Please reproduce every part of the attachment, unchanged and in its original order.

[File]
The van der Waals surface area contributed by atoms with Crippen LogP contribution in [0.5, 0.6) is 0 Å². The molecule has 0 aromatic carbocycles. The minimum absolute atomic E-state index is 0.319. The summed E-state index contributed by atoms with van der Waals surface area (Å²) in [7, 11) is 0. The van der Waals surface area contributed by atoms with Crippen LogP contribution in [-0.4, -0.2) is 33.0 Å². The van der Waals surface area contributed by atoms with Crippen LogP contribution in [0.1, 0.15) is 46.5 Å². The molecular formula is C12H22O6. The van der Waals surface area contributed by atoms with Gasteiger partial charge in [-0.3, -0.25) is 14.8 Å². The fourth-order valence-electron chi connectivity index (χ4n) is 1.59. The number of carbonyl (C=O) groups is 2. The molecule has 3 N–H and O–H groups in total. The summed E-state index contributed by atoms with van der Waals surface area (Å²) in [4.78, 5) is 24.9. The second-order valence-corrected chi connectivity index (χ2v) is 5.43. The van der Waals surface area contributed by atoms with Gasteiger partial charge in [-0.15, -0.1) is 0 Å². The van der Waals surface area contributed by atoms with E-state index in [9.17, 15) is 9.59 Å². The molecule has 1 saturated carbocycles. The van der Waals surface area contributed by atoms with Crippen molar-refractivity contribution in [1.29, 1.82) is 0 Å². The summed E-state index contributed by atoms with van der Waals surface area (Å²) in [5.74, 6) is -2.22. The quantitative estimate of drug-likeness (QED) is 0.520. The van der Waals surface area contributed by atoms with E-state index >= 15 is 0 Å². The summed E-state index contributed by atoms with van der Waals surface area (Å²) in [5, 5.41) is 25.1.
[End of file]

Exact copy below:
The van der Waals surface area contributed by atoms with Crippen LogP contribution in [0.5, 0.6) is 0 Å². The molecule has 0 aromatic carbocycles. The minimum absolute atomic E-state index is 0.319. The summed E-state index contributed by atoms with van der Waals surface area (Å²) in [7, 11) is 0. The van der Waals surface area contributed by atoms with Crippen LogP contribution in [-0.4, -0.2) is 33.0 Å². The van der Waals surface area contributed by atoms with Crippen LogP contribution in [0.1, 0.15) is 46.5 Å². The molecular formula is C12H22O6. The van der Waals surface area contributed by atoms with Gasteiger partial charge in [-0.3, -0.25) is 14.8 Å². The fourth-order valence-electron chi connectivity index (χ4n) is 1.59. The number of carbonyl (C=O) groups is 2. The molecule has 3 N–H and O–H groups in total. The summed E-state index contributed by atoms with van der Waals surface area (Å²) in [4.78, 5) is 24.9. The second-order valence-corrected chi connectivity index (χ2v) is 5.43. The van der Waals surface area contributed by atoms with Gasteiger partial charge in [-0.15, -0.1) is 0 Å². The van der Waals surface area contributed by atoms with E-state index in [9.17, 15) is 9.59 Å². The molecule has 1 saturated carbocycles. The van der Waals surface area contributed by atoms with Crippen molar-refractivity contribution in [1.29, 1.82) is 0 Å². The summed E-state index contributed by atoms with van der Waals surface area (Å²) in [5.74, 6) is -2.22. The quantitative estimate of drug-likeness (QED) is 0.520. The van der Waals surface area contributed by atoms with E-state index >= 15 is 0 Å². The summed E-state index contributed by atoms with van der Waals surface area (Å²) in [5, 5.41) is 25.1.